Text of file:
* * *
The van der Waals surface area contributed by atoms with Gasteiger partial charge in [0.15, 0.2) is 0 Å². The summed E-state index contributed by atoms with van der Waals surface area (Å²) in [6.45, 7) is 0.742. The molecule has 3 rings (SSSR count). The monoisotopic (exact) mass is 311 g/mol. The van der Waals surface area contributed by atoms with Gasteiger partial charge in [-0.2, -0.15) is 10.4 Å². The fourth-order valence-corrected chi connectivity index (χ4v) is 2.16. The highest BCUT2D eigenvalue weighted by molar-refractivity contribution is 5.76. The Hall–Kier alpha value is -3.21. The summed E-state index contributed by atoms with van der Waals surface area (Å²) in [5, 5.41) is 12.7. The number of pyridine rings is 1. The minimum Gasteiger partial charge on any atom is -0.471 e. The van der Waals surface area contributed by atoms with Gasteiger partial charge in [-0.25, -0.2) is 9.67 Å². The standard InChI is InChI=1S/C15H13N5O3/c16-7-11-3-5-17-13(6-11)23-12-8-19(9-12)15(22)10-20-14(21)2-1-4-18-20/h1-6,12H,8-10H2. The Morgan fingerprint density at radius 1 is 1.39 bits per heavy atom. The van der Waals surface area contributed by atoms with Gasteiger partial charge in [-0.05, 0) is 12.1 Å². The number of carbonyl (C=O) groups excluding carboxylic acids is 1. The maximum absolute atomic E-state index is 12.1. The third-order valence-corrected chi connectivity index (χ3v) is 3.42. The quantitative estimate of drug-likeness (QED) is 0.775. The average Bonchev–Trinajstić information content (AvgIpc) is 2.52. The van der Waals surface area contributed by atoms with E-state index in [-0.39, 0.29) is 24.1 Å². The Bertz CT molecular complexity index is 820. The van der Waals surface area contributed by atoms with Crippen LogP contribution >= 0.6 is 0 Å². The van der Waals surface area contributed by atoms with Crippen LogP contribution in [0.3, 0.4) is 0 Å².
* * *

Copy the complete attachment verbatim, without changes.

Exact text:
The van der Waals surface area contributed by atoms with Gasteiger partial charge in [0.15, 0.2) is 0 Å². The summed E-state index contributed by atoms with van der Waals surface area (Å²) in [6.45, 7) is 0.742. The molecule has 3 rings (SSSR count). The monoisotopic (exact) mass is 311 g/mol. The van der Waals surface area contributed by atoms with Gasteiger partial charge in [-0.2, -0.15) is 10.4 Å². The fourth-order valence-corrected chi connectivity index (χ4v) is 2.16. The highest BCUT2D eigenvalue weighted by molar-refractivity contribution is 5.76. The Hall–Kier alpha value is -3.21. The summed E-state index contributed by atoms with van der Waals surface area (Å²) in [5, 5.41) is 12.7. The number of pyridine rings is 1. The minimum Gasteiger partial charge on any atom is -0.471 e. The van der Waals surface area contributed by atoms with Gasteiger partial charge in [-0.25, -0.2) is 9.67 Å². The standard InChI is InChI=1S/C15H13N5O3/c16-7-11-3-5-17-13(6-11)23-12-8-19(9-12)15(22)10-20-14(21)2-1-4-18-20/h1-6,12H,8-10H2. The Morgan fingerprint density at radius 1 is 1.39 bits per heavy atom. The van der Waals surface area contributed by atoms with Gasteiger partial charge in [-0.05, 0) is 12.1 Å². The number of carbonyl (C=O) groups excluding carboxylic acids is 1. The maximum absolute atomic E-state index is 12.1. The third-order valence-corrected chi connectivity index (χ3v) is 3.42. The quantitative estimate of drug-likeness (QED) is 0.775. The average Bonchev–Trinajstić information content (AvgIpc) is 2.52. The van der Waals surface area contributed by atoms with E-state index in [-0.39, 0.29) is 24.1 Å². The Bertz CT molecular complexity index is 820. The van der Waals surface area contributed by atoms with Crippen LogP contribution >= 0.6 is 0 Å². The van der Waals surface area contributed by atoms with Crippen LogP contribution in [0.3, 0.4) is 0 Å².